June 21, 2018
NEWBURGH, N.Y. -
Lawrence T. Force, professor of Psychology and co-director of the Center on Aging and Disability Policy at the Mount, discusses the problem of elder abuse on Friday, June 15.
Mount Saint Mary College’s Center on Aging and Disability Policy (CADP) hosted “Age Loudly! Against Elder Abuse” at the college on June 15.
The event, held on the 10th Annual Hudson Valley World Elder Abuse Awareness Day, featured keynote speakers Bob Blancato, national coordinator of the Elder Justice Coalition, and Philip C. Marshall, founder of Beyond Brooke – Advancing Elder Justice. Participants also had the opportunity to hear presenters from the Mount’s Center on Aging and Disability Policy, EverCare, the Bureau of Adult Services, and Orange County officials including District Attorney David M. Hoovler, County Executive Steven M. Neuhaus, and Sheriff Carl DuBois.
In addition to CADP, the event was presented by Evercare, St. Luke’s Cornwall Hospital, and the Orange County Office for the Aging.
Lawrence T. Force, professor of Psychology and co-director of CADP, wrapped up the conference with his informative and important presentation “Know More: Age Loudly.”
“Age Loudly means to be able to stand up,” said Force, a longtime gerontologist. “My friends, get up. Your work is not done. Reclaim your wishes, your voice, your desires, your dignity, your life – for yourself and those that you love. Age like it matters – because it does.”
During his roughly 20 minute presentation, Force’s students gave members of the audience small slips of paper. At the end, Force asked those who had received the papers to stand up. Those audience members represented victims of elder abuse, just during the time of his short presentation – about one person each minute.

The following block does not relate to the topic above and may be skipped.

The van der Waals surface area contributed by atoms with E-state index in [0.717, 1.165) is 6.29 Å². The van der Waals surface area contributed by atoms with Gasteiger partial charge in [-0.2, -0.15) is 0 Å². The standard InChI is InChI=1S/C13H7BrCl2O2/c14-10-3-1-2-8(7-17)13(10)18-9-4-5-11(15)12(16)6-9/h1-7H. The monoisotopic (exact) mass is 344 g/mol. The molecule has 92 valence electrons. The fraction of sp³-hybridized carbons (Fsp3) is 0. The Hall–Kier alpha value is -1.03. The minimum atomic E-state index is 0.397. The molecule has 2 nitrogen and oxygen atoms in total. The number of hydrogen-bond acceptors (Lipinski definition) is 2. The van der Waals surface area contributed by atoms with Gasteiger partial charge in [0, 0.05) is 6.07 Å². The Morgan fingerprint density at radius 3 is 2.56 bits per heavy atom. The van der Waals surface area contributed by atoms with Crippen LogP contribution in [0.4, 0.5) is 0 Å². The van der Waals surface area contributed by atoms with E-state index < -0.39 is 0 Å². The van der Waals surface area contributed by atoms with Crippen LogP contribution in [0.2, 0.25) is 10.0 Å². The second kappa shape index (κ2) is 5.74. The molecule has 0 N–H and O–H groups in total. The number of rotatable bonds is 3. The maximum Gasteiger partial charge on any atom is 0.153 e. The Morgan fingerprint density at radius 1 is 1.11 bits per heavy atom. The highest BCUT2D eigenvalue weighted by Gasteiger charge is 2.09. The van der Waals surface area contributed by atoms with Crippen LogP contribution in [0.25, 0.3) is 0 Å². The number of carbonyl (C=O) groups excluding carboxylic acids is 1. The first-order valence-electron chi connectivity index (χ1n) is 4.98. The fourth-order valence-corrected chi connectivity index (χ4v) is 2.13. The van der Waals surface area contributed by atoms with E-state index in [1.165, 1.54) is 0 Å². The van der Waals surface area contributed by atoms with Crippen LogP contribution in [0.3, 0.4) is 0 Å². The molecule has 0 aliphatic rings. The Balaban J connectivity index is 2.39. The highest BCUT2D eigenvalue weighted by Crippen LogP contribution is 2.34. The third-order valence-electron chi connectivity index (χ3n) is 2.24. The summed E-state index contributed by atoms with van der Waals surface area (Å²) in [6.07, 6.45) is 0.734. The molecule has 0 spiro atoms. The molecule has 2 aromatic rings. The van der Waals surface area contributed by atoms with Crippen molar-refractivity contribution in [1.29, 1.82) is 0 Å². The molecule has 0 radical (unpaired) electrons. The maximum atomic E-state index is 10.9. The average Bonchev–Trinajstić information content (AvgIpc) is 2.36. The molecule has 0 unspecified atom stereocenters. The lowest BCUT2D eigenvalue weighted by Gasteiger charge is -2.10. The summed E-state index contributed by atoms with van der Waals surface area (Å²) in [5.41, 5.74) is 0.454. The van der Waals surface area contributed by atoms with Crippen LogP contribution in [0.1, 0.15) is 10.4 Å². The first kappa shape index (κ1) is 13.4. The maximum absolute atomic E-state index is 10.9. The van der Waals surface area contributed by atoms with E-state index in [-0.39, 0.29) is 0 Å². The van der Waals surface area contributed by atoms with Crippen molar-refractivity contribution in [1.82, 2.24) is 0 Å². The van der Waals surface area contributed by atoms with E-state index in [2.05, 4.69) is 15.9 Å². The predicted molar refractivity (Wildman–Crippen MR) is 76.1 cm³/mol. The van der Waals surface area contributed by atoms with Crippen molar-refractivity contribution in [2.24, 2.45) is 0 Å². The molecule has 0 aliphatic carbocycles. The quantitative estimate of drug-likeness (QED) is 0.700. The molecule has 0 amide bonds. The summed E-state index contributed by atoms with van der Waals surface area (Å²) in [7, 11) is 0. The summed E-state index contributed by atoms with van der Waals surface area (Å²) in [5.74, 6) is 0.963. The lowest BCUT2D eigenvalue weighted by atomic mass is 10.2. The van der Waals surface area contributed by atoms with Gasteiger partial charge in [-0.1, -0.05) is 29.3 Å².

Then Force asked the rest of the audience to stand with them.
“You don’t feel so alone anymore now,” he said.
The Mount’s Center on Aging and Disability Policy was established in 2006. It promotes an interdisciplinary perspective dedicated to excellence in research and scholarship in the fields of gerontology and disability studies.
CADP is co-directed by Force and Jeffery Kahana, Social Sciences. Force has worked in the field of aging and disabilities for more than three decades as an administrator, clinician, and educator. Kahana, in addition to his work at the Mount, is a prolific author on subjects ranging from academics to social issues in the United States.
This summer, CADP will offer free stress reduction training for family caregivers in the Hudson Valley as part of CADP’s ProActive Caring program. Family caregivers of infants, children, adolescents, and adults with intellectual, developmental, and other disabilities are eligible to enroll.
Participants can attend the three-session program at either Mount Saint Mary College or Middletown at Access: Supports for Living. The training at the Mount (330 Powell Ave., Newburgh) is from 6 to 8 p.m. on the following Tuesdays: June 26, July 10, and July 17. The training at Middletown at Access: Supports for Living is from 6 to 8 p.m. on the following Thursdays: June 28, July 12, and July 26.
ProActive Caring Stress Reduction is a three-session training held over a six-week period. The training is informed by the curricula of Mindfulness Based Stress Reduction and Positive Adult Development, two evidence-based trainings developed by the Vanderbilt Kennedy Center for Excellence in Developmental Disabilities. It aims to teach effective coping mechanisms for short- and long-term stressful situations.
Refreshments will be provided. Free child care will be provided upon request. This initiative is funded by the New York State Developmental Disabilities Planning Council.
To register or obtain more information, visit www.msmc.edu/proactiveFC or call 845-569-3164 or 845-569-3151. Space is limited, and family caregivers will be accommodated on a first-come, first-served basis.
According to Force and Kahana, the CADP’s ProActive Caring program will expand to sites in Central and Western New York in 2018-2019 and to sites in New York City and on Long Island in 2019-2020. It aims to provide 1,000 family caregivers of individuals with intellectual, developmental, and other disabilities with continued support and training in the next three years.